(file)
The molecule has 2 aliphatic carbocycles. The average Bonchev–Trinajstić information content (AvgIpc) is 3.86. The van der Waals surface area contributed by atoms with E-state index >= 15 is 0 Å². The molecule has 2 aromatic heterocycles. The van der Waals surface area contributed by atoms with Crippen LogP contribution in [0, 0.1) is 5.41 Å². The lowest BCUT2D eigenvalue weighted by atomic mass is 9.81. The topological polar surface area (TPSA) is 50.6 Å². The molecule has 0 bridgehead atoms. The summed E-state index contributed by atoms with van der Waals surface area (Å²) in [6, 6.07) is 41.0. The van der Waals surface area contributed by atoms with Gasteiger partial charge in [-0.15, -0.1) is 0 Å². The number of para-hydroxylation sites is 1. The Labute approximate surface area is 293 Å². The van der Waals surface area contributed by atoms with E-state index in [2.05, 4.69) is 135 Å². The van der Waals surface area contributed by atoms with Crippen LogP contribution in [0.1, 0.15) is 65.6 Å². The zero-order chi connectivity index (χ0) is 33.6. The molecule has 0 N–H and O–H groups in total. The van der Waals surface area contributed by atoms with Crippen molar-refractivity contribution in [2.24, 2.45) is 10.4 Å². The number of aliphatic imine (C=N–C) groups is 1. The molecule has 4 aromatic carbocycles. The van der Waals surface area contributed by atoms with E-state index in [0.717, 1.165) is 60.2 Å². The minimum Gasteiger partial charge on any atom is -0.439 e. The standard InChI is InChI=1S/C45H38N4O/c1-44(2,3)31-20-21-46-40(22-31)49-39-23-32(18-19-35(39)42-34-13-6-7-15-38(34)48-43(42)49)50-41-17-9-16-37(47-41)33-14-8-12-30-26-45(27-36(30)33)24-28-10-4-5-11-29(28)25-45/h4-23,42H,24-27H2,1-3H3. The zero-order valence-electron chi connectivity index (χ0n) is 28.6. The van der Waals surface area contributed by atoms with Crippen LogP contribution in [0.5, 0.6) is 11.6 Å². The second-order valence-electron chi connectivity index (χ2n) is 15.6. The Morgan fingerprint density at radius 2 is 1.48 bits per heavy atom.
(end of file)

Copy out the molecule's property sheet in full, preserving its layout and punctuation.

The molecule has 2 aliphatic carbocycles. The average Bonchev–Trinajstić information content (AvgIpc) is 3.86. The van der Waals surface area contributed by atoms with E-state index >= 15 is 0 Å². The molecule has 2 aromatic heterocycles. The van der Waals surface area contributed by atoms with Crippen LogP contribution in [0, 0.1) is 5.41 Å². The lowest BCUT2D eigenvalue weighted by atomic mass is 9.81. The topological polar surface area (TPSA) is 50.6 Å². The molecule has 0 bridgehead atoms. The summed E-state index contributed by atoms with van der Waals surface area (Å²) in [6, 6.07) is 41.0. The van der Waals surface area contributed by atoms with Gasteiger partial charge in [-0.15, -0.1) is 0 Å². The number of para-hydroxylation sites is 1. The Labute approximate surface area is 293 Å². The van der Waals surface area contributed by atoms with E-state index in [2.05, 4.69) is 135 Å². The van der Waals surface area contributed by atoms with Crippen LogP contribution in [0.1, 0.15) is 65.6 Å². The zero-order chi connectivity index (χ0) is 33.6. The molecule has 0 N–H and O–H groups in total. The van der Waals surface area contributed by atoms with Crippen molar-refractivity contribution in [2.24, 2.45) is 10.4 Å². The number of aliphatic imine (C=N–C) groups is 1. The molecule has 4 aromatic carbocycles. The van der Waals surface area contributed by atoms with E-state index in [0.717, 1.165) is 60.2 Å². The minimum Gasteiger partial charge on any atom is -0.439 e. The standard InChI is InChI=1S/C45H38N4O/c1-44(2,3)31-20-21-46-40(22-31)49-39-23-32(18-19-35(39)42-34-13-6-7-15-38(34)48-43(42)49)50-41-17-9-16-37(47-41)33-14-8-12-30-26-45(27-36(30)33)24-28-10-4-5-11-29(28)25-45/h4-23,42H,24-27H2,1-3H3. The zero-order valence-electron chi connectivity index (χ0n) is 28.6. The van der Waals surface area contributed by atoms with Crippen LogP contribution in [0.5, 0.6) is 11.6 Å². The second-order valence-electron chi connectivity index (χ2n) is 15.6. The Morgan fingerprint density at radius 2 is 1.48 bits per heavy atom.